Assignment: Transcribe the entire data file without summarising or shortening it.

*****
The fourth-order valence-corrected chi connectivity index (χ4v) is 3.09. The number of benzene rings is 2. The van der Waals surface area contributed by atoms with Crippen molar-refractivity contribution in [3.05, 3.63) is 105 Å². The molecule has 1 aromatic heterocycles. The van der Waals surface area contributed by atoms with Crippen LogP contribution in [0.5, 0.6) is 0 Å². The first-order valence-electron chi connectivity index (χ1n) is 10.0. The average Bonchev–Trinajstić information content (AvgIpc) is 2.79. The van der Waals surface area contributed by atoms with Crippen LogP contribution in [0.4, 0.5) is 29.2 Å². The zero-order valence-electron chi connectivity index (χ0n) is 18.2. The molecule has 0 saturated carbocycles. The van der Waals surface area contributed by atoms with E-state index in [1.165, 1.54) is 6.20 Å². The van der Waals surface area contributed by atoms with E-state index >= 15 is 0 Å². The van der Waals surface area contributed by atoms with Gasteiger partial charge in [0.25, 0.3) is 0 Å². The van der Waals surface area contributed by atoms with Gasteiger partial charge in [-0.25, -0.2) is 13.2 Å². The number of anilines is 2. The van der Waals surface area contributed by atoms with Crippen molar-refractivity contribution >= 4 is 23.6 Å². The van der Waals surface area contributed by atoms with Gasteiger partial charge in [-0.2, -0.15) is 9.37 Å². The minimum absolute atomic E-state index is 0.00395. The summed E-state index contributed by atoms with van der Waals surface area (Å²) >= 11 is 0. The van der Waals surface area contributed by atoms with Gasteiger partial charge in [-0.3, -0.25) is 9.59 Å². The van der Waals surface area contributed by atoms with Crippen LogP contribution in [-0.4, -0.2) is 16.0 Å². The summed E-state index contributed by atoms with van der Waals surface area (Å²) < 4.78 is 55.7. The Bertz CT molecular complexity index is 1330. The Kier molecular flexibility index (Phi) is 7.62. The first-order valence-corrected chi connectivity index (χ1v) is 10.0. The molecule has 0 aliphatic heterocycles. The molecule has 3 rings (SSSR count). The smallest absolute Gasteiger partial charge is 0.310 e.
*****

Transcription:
The fourth-order valence-corrected chi connectivity index (χ4v) is 3.09. The number of benzene rings is 2. The van der Waals surface area contributed by atoms with Crippen molar-refractivity contribution in [3.05, 3.63) is 105 Å². The molecule has 1 aromatic heterocycles. The van der Waals surface area contributed by atoms with Crippen LogP contribution in [0.5, 0.6) is 0 Å². The first-order valence-electron chi connectivity index (χ1n) is 10.0. The average Bonchev–Trinajstić information content (AvgIpc) is 2.79. The van der Waals surface area contributed by atoms with Crippen LogP contribution in [0.4, 0.5) is 29.2 Å². The zero-order valence-electron chi connectivity index (χ0n) is 18.2. The molecule has 0 saturated carbocycles. The van der Waals surface area contributed by atoms with E-state index in [1.165, 1.54) is 6.20 Å². The van der Waals surface area contributed by atoms with E-state index >= 15 is 0 Å². The van der Waals surface area contributed by atoms with Gasteiger partial charge in [0.25, 0.3) is 0 Å². The van der Waals surface area contributed by atoms with Gasteiger partial charge in [-0.25, -0.2) is 13.2 Å². The number of anilines is 2. The van der Waals surface area contributed by atoms with Crippen molar-refractivity contribution >= 4 is 23.6 Å². The van der Waals surface area contributed by atoms with Gasteiger partial charge in [-0.2, -0.15) is 9.37 Å². The minimum absolute atomic E-state index is 0.00395. The summed E-state index contributed by atoms with van der Waals surface area (Å²) >= 11 is 0. The van der Waals surface area contributed by atoms with Gasteiger partial charge in [-0.3, -0.25) is 9.59 Å². The van der Waals surface area contributed by atoms with Crippen LogP contribution in [-0.4, -0.2) is 16.0 Å². The summed E-state index contributed by atoms with van der Waals surface area (Å²) < 4.78 is 55.7. The Bertz CT molecular complexity index is 1330. The Kier molecular flexibility index (Phi) is 7.62. The first-order valence-corrected chi connectivity index (χ1v) is 10.0. The molecule has 0 aliphatic heterocycles. The molecule has 3 rings (SSSR count). The smallest absolute Gasteiger partial charge is 0.310 e.